Hugh Dryden (1898-1965) was a brilliant aeronautical engineer—pictured here during his tenure as NASA Deputy Administrator with an early model of the Lunar Excursion Module. Photo Credit: NASA

Armstrong served as a test pilot at the center—then known as the High-Speed Flight Station—from 1955 until 1962, departing shortly before his selection into NASA’s astronaut corps. Whilst there, he accrued more than 2,400 flying hours, most notably aboard the X-15. On one occasion, flying with test pilot Stan Butchart in a B-29 Stratofortress, Armstrong was directed to airdrop a Skyrocket supersonic research vehicle. Upon reaching altitude one of the B-29’s four engines shut down and the propeller began “windmilling” in the airstream; after airdropping the Skyrocket, the propeller disintegrated and its debris disabled two more engines. Remarkably, Butchart and Armstrong nursed the crippled aircraft to a safe landing … under the power of only one engine. Shortly before his selection by NASA into its astronaut corps, Armstrong flew the X-15 to a peak velocity of Mach 5.74.

It was Dr. Hugh Dryden, though, who was posthumously honored in March 1976 by having the center named for him. Born in 1898, this remarkable man—who earned a master’s degree in physics when he was just 18 years old and a Ph.D. at age 20—undertook pioneering aerodynamic research and contributed to aircraft wing design. In 1939, he joined the National Advisory Committee for Aeronautics (NACA, the forerunner of NASA) and later supervised the development of the X-15. By the time NACA was replaced by NASA in October 1958, Dryden had risen to the post of Director and became Deputy Administrator of the new National Aeronautics and Space Administration. He died in office in 1965.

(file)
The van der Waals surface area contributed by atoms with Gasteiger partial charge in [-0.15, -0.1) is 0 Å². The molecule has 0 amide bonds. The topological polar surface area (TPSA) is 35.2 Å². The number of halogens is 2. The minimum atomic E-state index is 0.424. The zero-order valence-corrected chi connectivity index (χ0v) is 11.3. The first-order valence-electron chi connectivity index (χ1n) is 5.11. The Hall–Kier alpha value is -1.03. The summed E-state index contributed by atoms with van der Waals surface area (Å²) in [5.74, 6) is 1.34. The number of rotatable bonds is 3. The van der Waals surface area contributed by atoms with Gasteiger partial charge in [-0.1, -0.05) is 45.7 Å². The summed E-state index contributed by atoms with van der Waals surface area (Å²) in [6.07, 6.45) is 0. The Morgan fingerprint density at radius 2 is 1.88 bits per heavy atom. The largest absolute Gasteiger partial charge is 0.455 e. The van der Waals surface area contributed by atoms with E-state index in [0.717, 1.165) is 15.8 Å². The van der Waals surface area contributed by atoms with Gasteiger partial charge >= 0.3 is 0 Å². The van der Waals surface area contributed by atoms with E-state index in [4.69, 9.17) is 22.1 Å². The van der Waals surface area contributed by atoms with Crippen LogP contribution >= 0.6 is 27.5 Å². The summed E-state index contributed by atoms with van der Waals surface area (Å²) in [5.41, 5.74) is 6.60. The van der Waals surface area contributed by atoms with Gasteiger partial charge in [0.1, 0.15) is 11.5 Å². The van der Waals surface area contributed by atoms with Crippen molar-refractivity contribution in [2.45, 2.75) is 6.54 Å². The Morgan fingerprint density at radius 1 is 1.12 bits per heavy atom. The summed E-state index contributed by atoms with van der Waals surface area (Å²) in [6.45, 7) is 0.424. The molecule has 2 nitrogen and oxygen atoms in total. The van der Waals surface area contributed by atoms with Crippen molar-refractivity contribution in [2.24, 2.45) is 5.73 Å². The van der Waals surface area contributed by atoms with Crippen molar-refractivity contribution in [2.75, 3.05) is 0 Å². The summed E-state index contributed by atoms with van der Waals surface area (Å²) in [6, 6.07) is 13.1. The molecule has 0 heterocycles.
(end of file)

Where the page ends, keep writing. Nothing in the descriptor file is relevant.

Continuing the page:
“President Kennedy grabbed Hugh Dryden’s idea and addressed a joint session of Congress the very next month,” explained Smith, making reference to the top-level discussions in Washington, D.C., in April-May 1961, about how to tackle the Soviets in space, following the shock of Yuri Gagarin’s pioneering flight into orbit and the dismal U.S. failure to topple Fidel Castro at the Bay of Pigs in Cuba. “With this bill, we reaffirm America is filled with ‘dreamers’ like Hugh Dryden and ‘doers’ like Neil Armstrong, who—working together—can shoot for the Moon.”


  1. This is a most welcomed honor. What can our elected officials do to honor Armstrong in Wasahington, D.C.? A monument to Armstrong on the mall would be a tribute to all astronauts who dared to venture in space as well as to commemorate mankind’s first venture to another world.

  2. Excellent idea Tom!! Such a monument sounds exactly what Kickstarter is for. Imagine such a tribute in front of the Air and Space Museum. It almost sounds disrespectful and unappreciative for us not to have such a monument.